W.O.: So you are partly archaeologist and as Thoreau said, “wreck master,” which is another word for the consummate beachcomber.

P.B.: Well, you know, wrecking was a very big part of the economy of seaside towns, both here and in Europe. In earlier times, long before the Coast Guard or rescue services or cheap GPS or land-to-shore radio or anything like that, and charts perhaps were not as dependable as they are now, ships came ashore by the thousands. You look at a map of Cape Cod with the wrecks marked: there are hundreds and hundreds of them.

W.O.: You’ve had many exhibits all over the world and you’ve gotten a lot of awards and fellowships and grants You’ve had a really healthy career in art, and you’re still making art.

P.B.: Yes, yes. It’s true. I’m looking at what my last gasp or perhaps a second wind has in store. I don’t really know. I’m making prints and drawings. That’s the main thing I’m doing at the moment. And what my future is with sculpture and/or painting, I don’t know. I just don’t know.

I’ve been making prints at River Gallery School and teaching a class there: “Winter’s work,” on working with the snowy landscape.

I was in “The Domestic Plane,” a museum-wide exhibition of new and commissioned work at the Aldrich Contemporary Art Museum. I was in the section called “On Edge,” where a group of half a dozen sculptors were paired with furniture builders to make custom-made tables for the museum.

Much of what I’ve done in sculpture is joining materials and forms together in a semi-permanent or permanent way. And for this exhibition I thought I would do something different: to join materials in a temporary way using balance and clamps. So they’re rather fragile and they have a different kind of splice, because they’re not smooshed together like carpentry, they’re not joined — literally. They’re balanced on each other, forms that just sit in relationship: a barrel that’s got a big, heavy wooden mallet balanced inside it, right on the edge of a table hanging off, and then the barrel is clamped with a big old wood clamp onto it.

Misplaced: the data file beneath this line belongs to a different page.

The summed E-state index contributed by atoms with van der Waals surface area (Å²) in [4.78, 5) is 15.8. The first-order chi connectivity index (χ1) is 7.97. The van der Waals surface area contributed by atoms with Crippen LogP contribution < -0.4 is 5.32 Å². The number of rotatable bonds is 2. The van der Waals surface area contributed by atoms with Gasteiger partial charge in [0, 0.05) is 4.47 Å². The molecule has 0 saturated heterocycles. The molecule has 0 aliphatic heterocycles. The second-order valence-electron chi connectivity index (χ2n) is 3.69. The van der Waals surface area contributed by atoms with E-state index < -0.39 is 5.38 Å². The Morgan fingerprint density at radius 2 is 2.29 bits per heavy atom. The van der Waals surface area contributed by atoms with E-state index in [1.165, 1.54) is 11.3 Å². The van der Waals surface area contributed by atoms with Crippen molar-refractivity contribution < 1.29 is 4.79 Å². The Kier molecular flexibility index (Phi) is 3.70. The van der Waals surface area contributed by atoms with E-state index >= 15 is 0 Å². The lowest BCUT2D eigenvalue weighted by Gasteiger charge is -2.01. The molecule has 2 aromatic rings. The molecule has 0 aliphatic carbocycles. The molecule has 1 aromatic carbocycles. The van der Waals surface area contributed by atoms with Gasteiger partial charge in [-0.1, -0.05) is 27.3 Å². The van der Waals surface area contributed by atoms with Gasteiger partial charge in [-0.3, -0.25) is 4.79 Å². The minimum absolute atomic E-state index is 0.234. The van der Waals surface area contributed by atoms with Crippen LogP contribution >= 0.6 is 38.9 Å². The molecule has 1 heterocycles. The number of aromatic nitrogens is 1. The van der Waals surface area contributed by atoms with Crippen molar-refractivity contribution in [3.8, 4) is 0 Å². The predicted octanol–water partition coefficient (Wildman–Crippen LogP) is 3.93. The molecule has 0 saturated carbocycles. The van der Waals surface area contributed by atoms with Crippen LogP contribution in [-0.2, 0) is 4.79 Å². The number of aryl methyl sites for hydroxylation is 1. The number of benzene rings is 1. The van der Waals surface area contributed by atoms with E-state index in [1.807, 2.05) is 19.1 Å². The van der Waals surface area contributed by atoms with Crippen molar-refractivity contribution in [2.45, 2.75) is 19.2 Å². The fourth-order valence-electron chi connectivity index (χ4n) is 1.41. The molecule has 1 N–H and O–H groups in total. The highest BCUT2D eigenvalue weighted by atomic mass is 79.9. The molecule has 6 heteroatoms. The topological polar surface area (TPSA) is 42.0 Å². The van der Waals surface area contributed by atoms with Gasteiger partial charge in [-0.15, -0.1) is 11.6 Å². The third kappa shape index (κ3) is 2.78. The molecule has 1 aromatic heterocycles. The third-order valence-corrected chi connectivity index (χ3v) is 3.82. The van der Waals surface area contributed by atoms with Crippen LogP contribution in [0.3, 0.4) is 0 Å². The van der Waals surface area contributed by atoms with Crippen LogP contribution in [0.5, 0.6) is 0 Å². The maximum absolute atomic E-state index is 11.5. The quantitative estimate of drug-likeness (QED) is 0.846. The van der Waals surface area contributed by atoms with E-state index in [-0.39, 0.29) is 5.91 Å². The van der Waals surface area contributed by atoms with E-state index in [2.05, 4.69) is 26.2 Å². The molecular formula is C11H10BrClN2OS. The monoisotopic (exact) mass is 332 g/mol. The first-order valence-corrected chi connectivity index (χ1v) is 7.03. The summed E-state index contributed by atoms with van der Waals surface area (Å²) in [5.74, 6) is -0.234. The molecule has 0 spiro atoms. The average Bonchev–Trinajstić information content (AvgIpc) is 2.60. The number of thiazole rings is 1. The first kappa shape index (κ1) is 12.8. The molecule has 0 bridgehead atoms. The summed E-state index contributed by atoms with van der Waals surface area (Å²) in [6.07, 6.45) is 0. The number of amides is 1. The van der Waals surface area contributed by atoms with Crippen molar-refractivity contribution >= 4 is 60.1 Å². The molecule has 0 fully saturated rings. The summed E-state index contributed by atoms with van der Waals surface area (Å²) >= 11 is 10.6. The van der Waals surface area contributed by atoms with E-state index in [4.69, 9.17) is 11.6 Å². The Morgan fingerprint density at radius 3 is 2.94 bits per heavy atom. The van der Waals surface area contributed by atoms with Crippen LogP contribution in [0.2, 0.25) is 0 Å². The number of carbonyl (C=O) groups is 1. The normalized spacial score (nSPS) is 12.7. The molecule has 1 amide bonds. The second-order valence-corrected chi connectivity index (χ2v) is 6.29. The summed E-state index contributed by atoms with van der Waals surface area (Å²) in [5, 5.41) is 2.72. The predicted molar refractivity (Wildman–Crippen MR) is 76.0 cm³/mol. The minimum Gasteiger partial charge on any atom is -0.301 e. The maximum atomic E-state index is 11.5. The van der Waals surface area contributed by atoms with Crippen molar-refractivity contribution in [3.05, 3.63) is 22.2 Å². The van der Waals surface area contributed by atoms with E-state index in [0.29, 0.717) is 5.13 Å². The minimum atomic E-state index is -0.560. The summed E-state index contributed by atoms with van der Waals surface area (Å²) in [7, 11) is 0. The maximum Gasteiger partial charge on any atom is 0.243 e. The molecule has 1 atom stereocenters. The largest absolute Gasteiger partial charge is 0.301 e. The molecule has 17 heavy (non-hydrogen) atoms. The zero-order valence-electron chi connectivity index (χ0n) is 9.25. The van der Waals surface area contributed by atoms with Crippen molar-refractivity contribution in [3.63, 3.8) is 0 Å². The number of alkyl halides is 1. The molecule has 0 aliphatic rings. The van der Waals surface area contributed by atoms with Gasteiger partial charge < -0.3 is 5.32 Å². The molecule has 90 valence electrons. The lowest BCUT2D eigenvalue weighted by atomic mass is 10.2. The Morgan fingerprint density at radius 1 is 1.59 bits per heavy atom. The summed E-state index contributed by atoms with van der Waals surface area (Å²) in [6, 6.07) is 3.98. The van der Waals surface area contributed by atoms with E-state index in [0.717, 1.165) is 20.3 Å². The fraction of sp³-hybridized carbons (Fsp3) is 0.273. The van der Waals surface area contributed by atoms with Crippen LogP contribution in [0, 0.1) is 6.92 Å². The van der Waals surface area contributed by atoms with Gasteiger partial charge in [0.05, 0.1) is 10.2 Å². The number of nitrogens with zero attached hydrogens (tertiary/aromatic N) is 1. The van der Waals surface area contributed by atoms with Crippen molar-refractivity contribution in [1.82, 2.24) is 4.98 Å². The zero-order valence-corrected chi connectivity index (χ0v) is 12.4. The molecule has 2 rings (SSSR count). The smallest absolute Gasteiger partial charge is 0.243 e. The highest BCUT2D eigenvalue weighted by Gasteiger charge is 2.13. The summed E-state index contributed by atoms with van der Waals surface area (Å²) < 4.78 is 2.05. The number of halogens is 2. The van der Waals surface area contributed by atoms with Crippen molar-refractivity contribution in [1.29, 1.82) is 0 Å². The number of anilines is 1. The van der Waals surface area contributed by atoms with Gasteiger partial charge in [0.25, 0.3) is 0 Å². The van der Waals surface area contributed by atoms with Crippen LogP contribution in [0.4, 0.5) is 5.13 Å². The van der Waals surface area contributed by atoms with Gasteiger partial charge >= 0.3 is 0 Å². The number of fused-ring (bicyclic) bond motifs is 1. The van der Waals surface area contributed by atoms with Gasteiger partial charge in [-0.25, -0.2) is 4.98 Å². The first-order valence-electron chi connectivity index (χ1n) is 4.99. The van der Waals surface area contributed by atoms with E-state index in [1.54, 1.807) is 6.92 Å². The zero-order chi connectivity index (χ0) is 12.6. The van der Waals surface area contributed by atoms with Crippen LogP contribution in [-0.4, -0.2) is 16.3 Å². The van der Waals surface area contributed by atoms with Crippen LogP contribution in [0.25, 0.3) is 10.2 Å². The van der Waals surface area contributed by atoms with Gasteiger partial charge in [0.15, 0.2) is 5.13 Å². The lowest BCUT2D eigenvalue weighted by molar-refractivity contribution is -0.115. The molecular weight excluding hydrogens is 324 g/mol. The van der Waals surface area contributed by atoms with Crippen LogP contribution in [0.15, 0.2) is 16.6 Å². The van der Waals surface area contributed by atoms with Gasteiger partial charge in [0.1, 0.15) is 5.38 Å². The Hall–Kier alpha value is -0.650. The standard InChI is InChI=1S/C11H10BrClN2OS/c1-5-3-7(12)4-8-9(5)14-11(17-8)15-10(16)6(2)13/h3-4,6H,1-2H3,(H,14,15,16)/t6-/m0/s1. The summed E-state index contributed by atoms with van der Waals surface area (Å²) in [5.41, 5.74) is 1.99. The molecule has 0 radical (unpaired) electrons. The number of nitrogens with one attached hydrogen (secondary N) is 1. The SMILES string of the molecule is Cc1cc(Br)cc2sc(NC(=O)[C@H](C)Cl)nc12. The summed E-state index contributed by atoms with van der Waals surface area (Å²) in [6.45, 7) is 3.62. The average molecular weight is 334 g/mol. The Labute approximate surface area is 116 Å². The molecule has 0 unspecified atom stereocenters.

W.O.: I love that. There’s a kind of poise to many of the pieces that you have done over the years. They’re in balance somehow.

P.B.: That’s right! That’s really a good observation.

W.O.: And somehow they also often seem to defy gravity. But the idea of something very heavy in this sort of airy atmosphere — really, it’s very appealing.

P.B.: I love doing that. I think early on my work was heavier and clunkier and very symmetrical. And as time got on it got lighter in feel even if it wasn’t actually light. It’s not that difficult to make a great big chunk of wood, if it’s on the wall, look weightless.

W.O.: For you!

P.B.: In the two-dimensional work right now I’m making quite-simple images and drawing imprints. So last winter I drew the Harris Hill Ski Jump. I’m not interested in drawing skiers or jumpers or crowds necessarily but that form of that little building off to the left that’s on stilts and that huge long sweep with the structure up to the top and the stairs going up — you know, it’s visually very, very dramatic.

So I made some little prints of that and simple domestic things, like a bowl of fruit or stuff I’ve found on the beach. That sounds so pedestrian. But you know I’m — no pun intended — so drawn to that.

I’m doing self portraits right now in a drawing. I don’t know if or how that could translate to sculpture. That’ll be the next act, I suppose.

W.O.: Would you say you’ve had what certainly seems like a satisfying career in art?

P.B.: Yes, it’s what I wanted. I didn’t know anything else. I didn’t try to do anything else. And I wasn’t good at anything else. So the idea of making a life out of what you have is what I’ve done. It’s a lot like the materials.

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Originally published in The Commons issue #499 (Wednesday, February 27, 2019). This story appeared on page B1.